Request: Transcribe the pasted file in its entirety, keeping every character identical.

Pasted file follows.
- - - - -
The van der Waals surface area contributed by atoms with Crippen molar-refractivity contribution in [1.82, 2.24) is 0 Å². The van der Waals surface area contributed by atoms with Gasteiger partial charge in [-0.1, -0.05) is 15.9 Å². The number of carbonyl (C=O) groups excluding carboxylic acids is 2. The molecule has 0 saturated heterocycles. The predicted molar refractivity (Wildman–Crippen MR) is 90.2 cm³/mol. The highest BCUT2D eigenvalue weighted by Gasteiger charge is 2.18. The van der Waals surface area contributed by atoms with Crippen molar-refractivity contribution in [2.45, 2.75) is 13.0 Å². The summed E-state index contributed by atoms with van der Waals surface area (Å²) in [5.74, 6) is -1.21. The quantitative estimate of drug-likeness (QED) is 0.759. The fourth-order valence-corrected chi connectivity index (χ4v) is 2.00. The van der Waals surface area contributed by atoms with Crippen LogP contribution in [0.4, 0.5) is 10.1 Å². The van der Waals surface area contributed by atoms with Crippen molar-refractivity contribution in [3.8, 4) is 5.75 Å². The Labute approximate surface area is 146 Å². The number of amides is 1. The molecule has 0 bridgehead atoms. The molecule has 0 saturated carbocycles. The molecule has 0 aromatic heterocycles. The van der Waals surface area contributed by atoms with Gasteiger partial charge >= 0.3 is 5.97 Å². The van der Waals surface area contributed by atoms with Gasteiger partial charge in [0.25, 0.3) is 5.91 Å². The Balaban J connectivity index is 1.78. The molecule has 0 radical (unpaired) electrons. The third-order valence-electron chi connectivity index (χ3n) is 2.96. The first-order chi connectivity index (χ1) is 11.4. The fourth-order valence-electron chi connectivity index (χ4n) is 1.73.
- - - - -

The van der Waals surface area contributed by atoms with Crippen molar-refractivity contribution in [1.82, 2.24) is 0 Å². The van der Waals surface area contributed by atoms with Gasteiger partial charge in [-0.1, -0.05) is 15.9 Å². The number of carbonyl (C=O) groups excluding carboxylic acids is 2. The molecule has 0 saturated heterocycles. The predicted molar refractivity (Wildman–Crippen MR) is 90.2 cm³/mol. The highest BCUT2D eigenvalue weighted by Gasteiger charge is 2.18. The van der Waals surface area contributed by atoms with Crippen molar-refractivity contribution in [2.45, 2.75) is 13.0 Å². The summed E-state index contributed by atoms with van der Waals surface area (Å²) in [5.74, 6) is -1.21. The quantitative estimate of drug-likeness (QED) is 0.759. The fourth-order valence-corrected chi connectivity index (χ4v) is 2.00. The van der Waals surface area contributed by atoms with Crippen LogP contribution in [0.4, 0.5) is 10.1 Å². The van der Waals surface area contributed by atoms with Crippen molar-refractivity contribution in [3.8, 4) is 5.75 Å². The Labute approximate surface area is 146 Å². The number of amides is 1. The molecule has 0 bridgehead atoms. The molecule has 0 saturated carbocycles. The molecule has 0 aromatic heterocycles. The van der Waals surface area contributed by atoms with Gasteiger partial charge >= 0.3 is 5.97 Å². The van der Waals surface area contributed by atoms with Gasteiger partial charge in [0.25, 0.3) is 5.91 Å². The Balaban J connectivity index is 1.78. The molecule has 0 radical (unpaired) electrons. The third-order valence-electron chi connectivity index (χ3n) is 2.96. The first-order chi connectivity index (χ1) is 11.4. The fourth-order valence-electron chi connectivity index (χ4n) is 1.73.